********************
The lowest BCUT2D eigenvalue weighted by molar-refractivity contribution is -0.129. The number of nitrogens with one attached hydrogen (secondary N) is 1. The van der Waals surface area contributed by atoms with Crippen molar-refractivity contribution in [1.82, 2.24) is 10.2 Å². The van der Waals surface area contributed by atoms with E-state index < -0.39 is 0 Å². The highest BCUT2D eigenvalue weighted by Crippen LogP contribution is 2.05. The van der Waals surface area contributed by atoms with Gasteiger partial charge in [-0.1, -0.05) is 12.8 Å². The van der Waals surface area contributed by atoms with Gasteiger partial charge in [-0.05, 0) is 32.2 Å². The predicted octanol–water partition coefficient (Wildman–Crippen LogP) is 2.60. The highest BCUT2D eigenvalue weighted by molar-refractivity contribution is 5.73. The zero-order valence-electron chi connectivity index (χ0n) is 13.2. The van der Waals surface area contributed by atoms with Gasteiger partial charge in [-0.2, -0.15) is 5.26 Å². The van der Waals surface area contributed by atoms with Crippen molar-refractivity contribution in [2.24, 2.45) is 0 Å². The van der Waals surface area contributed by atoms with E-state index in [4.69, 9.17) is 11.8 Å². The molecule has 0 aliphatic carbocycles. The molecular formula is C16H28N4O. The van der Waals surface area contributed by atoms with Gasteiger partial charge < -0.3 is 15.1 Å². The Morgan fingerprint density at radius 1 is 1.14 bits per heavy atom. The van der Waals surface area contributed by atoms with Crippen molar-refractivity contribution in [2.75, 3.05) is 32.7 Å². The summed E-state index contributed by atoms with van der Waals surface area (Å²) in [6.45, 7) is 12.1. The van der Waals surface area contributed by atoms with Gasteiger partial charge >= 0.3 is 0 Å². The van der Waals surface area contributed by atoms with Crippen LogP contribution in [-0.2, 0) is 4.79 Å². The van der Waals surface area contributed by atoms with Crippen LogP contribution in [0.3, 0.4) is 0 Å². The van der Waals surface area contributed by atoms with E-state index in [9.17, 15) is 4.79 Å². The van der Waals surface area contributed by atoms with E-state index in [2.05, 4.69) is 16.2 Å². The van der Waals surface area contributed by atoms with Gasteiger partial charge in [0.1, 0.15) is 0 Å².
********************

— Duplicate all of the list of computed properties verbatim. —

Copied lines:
The lowest BCUT2D eigenvalue weighted by molar-refractivity contribution is -0.129. The number of nitrogens with one attached hydrogen (secondary N) is 1. The van der Waals surface area contributed by atoms with Crippen molar-refractivity contribution in [1.82, 2.24) is 10.2 Å². The van der Waals surface area contributed by atoms with E-state index < -0.39 is 0 Å². The highest BCUT2D eigenvalue weighted by Crippen LogP contribution is 2.05. The van der Waals surface area contributed by atoms with Gasteiger partial charge in [-0.1, -0.05) is 12.8 Å². The van der Waals surface area contributed by atoms with Gasteiger partial charge in [-0.05, 0) is 32.2 Å². The predicted octanol–water partition coefficient (Wildman–Crippen LogP) is 2.60. The highest BCUT2D eigenvalue weighted by molar-refractivity contribution is 5.73. The zero-order valence-electron chi connectivity index (χ0n) is 13.2. The van der Waals surface area contributed by atoms with Gasteiger partial charge in [-0.2, -0.15) is 5.26 Å². The van der Waals surface area contributed by atoms with Crippen molar-refractivity contribution in [2.24, 2.45) is 0 Å². The van der Waals surface area contributed by atoms with E-state index in [4.69, 9.17) is 11.8 Å². The molecule has 0 aliphatic carbocycles. The molecular formula is C16H28N4O. The van der Waals surface area contributed by atoms with Gasteiger partial charge < -0.3 is 15.1 Å². The Morgan fingerprint density at radius 1 is 1.14 bits per heavy atom. The van der Waals surface area contributed by atoms with Crippen molar-refractivity contribution in [2.75, 3.05) is 32.7 Å². The summed E-state index contributed by atoms with van der Waals surface area (Å²) in [6.45, 7) is 12.1. The van der Waals surface area contributed by atoms with Gasteiger partial charge >= 0.3 is 0 Å². The van der Waals surface area contributed by atoms with Crippen LogP contribution in [-0.2, 0) is 4.79 Å². The van der Waals surface area contributed by atoms with Crippen LogP contribution in [0.3, 0.4) is 0 Å². The van der Waals surface area contributed by atoms with E-state index in [9.17, 15) is 4.79 Å². The van der Waals surface area contributed by atoms with E-state index in [2.05, 4.69) is 16.2 Å². The van der Waals surface area contributed by atoms with Gasteiger partial charge in [0.1, 0.15) is 0 Å².